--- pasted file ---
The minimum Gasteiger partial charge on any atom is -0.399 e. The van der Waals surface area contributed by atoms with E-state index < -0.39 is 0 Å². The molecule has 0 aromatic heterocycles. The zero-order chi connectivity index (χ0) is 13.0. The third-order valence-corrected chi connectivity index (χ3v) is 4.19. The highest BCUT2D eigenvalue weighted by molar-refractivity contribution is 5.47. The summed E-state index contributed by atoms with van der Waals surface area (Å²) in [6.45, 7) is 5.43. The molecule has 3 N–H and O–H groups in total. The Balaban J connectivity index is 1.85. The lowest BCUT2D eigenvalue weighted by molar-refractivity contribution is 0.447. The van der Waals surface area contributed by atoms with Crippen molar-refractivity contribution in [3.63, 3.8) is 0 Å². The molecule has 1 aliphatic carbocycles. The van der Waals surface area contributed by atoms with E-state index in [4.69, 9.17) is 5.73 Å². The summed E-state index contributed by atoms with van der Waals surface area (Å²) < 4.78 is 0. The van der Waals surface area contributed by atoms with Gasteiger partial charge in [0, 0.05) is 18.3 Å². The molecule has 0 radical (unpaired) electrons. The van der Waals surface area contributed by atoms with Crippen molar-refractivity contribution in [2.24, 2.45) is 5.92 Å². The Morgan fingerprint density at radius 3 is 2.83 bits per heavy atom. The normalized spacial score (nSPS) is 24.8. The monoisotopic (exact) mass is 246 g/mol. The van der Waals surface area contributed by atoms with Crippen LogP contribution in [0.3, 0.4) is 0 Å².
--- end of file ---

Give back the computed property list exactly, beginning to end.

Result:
The minimum Gasteiger partial charge on any atom is -0.399 e. The van der Waals surface area contributed by atoms with E-state index < -0.39 is 0 Å². The molecule has 0 aromatic heterocycles. The zero-order chi connectivity index (χ0) is 13.0. The third-order valence-corrected chi connectivity index (χ3v) is 4.19. The highest BCUT2D eigenvalue weighted by molar-refractivity contribution is 5.47. The summed E-state index contributed by atoms with van der Waals surface area (Å²) in [6.45, 7) is 5.43. The molecule has 3 N–H and O–H groups in total. The Balaban J connectivity index is 1.85. The lowest BCUT2D eigenvalue weighted by molar-refractivity contribution is 0.447. The van der Waals surface area contributed by atoms with Crippen molar-refractivity contribution in [3.63, 3.8) is 0 Å². The molecule has 1 aliphatic carbocycles. The van der Waals surface area contributed by atoms with E-state index in [4.69, 9.17) is 5.73 Å². The summed E-state index contributed by atoms with van der Waals surface area (Å²) < 4.78 is 0. The van der Waals surface area contributed by atoms with Gasteiger partial charge in [0, 0.05) is 18.3 Å². The molecule has 0 radical (unpaired) electrons. The van der Waals surface area contributed by atoms with Crippen molar-refractivity contribution in [2.24, 2.45) is 5.92 Å². The Morgan fingerprint density at radius 3 is 2.83 bits per heavy atom. The normalized spacial score (nSPS) is 24.8. The monoisotopic (exact) mass is 246 g/mol. The van der Waals surface area contributed by atoms with Crippen LogP contribution in [0.3, 0.4) is 0 Å².